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The Enragés of the Right

Following a link from the Open Democracy website to a Roger Scruton article about "the political class" lead me to the American Spectator site, a truly fascinating expedition that I would never otherwise have made. Scruton's article started out fairly interesting, in a Weberian sort of way, but abruptly degenerated towards the end into a shameless pandering to the Tea Party public. But the really fascinating part was reading the comments, some of which verge on the deranged.

My first experience of America was in 1970, staying with friends on New York's upper west side, where they introduced me to two utterly crucial books - Norman Cohn's "The Pursuit of the Millenium" and Richard Hofstadter's "The Paranoid Style in American Politics". Both books are more relevant today than when first published, but I fear that much today's audience is too dumbed-down to get much benefit from either. If you want empirical evidence that the paranoid style is now in the ascendant, the comments on American Spectator offer a mere nibble: there are thousands of websites with far stronger stuff, up to and including bomb-throwing fascism.

In a country where a principal health problem is obesity and where a significant slice of the world's energy reserves are consumed to drive air-conditioning, it's faintly surreal to read comments from citizens complaining that they are "unable to breath" because of the weight of Washington tyranny bearing down upon their backs. This hysterical exaggeration is of course metaphorical, but it's also suspiciously familiar. That's because it closely mirrors the overheated rhetoric of the Left in the 1960s, on which much of it is - consciously or not - based. It's both paranoid and millenarian, which makes reading those two books I mentioned more relevant than ever.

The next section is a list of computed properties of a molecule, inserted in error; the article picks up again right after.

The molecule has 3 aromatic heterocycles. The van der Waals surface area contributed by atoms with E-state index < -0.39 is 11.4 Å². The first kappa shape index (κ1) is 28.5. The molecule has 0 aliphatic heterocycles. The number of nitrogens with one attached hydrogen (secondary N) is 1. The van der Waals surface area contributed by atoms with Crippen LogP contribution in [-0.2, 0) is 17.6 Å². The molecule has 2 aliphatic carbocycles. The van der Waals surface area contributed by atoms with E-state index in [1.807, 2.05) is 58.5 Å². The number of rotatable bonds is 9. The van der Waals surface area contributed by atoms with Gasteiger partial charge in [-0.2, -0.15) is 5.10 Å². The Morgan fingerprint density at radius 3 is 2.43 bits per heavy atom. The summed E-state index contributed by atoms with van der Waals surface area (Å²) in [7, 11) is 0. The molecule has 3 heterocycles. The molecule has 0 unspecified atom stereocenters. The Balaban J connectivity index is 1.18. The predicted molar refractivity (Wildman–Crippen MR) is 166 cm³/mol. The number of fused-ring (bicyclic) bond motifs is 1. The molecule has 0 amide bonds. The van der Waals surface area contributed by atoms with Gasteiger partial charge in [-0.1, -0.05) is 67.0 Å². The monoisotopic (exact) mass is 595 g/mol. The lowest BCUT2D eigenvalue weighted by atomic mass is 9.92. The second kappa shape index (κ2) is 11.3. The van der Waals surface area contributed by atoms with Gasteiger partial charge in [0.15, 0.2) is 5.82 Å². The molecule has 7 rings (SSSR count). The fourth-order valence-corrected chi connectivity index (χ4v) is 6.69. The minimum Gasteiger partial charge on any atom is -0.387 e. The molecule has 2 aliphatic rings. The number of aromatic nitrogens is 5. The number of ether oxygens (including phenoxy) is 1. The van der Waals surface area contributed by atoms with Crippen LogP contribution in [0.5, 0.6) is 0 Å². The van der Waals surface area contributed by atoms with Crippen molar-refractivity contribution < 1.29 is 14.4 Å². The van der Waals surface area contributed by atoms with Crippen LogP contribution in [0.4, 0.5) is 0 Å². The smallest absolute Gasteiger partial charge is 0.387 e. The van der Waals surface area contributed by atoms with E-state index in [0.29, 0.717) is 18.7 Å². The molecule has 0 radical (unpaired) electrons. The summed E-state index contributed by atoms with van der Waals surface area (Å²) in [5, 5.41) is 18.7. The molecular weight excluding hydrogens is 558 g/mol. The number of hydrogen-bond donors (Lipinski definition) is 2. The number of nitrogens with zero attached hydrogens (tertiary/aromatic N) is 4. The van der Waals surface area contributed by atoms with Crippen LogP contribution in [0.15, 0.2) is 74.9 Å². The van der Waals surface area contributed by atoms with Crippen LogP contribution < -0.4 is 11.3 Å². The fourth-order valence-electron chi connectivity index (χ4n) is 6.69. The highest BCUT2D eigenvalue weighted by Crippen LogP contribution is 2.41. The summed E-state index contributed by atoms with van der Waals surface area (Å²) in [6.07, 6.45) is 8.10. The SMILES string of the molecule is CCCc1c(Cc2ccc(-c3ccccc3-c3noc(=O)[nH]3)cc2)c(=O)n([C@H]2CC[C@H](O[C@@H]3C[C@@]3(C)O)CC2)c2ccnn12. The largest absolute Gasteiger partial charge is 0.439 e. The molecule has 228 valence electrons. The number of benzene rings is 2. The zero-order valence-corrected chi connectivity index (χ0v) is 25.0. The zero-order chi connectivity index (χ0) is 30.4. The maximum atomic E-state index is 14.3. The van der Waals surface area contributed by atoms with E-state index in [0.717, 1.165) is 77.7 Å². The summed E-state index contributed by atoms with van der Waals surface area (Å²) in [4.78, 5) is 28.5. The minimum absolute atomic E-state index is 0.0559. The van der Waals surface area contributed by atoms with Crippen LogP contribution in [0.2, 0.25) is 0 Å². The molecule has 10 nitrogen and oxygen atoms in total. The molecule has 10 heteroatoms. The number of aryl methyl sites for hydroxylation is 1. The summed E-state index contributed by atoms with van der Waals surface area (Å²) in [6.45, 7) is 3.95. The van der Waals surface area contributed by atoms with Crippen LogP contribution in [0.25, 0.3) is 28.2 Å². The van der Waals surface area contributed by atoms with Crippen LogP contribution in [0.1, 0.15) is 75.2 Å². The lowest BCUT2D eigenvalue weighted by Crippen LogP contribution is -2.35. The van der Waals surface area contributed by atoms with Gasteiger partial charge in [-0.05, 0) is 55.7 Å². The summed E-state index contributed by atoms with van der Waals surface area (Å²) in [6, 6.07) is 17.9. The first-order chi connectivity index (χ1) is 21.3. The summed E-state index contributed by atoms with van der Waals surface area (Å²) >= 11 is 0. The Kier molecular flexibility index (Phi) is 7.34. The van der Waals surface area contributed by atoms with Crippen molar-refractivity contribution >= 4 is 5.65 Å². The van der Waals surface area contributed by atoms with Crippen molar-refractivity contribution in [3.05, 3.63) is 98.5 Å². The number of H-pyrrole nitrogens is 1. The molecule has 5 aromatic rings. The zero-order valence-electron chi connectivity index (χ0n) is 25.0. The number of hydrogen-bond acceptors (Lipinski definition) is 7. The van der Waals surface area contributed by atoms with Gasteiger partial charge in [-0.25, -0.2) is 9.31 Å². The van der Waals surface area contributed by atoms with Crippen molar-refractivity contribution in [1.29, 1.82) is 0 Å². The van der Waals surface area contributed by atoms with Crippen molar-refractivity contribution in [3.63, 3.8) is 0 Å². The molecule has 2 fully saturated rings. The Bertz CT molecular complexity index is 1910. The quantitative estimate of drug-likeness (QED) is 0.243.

As I noted in a review of a compendium of neo-conservative essays a couple of years ago:

"The neocons are conspicuously more erudite and cosmopolitan than traditional right-wing thinkers and delight in head-to-head combat with liberal orthodoxies. [...] many of the essays share this same clarity, intensity and suave (even glib) assurance that was once a strength of writing from the Left, but has been notably absent from it in recent decades. These are not people out to conserve anything, but rather out to overthrow an existing order that they detest, only they've substituted the Declaration Of Independence for the Communist Manifesto. And as in older revolutionary tracts there's a certain reticence about real outcomes: jobs lost, people thrown off welfare or taken out by air-strikes. Beneath the muscular, hard-headed prose there lurks a thread of purest Idealism, and like all Idealisms it's destined to be brought low eventually by the diversity and perversity of human nature."

All I would change in that is perhaps to substitute Jacobins for Bolsheviks in that last comparison, which would then make Tea Partiers into the "sans-culottes", or perhaps the "taille-élastique-culottes", de nos jours.

Comments

  1. Haven't read either of the books in question, but the sentiments expressed are frighteningly easy to identify. Worse, some of my otherwise sane and educated American friends are now openly espousing 'Tea Party' dogma as if it were some kind of political panacea. Perhaps needless to say, they are both ex-hippies (albeit of the comfy middle class variety) who've become fat capitalists anxious to kick over their traces.

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  2. I rather fear that most of the Tea Party support is coming from the "boomers" generation.

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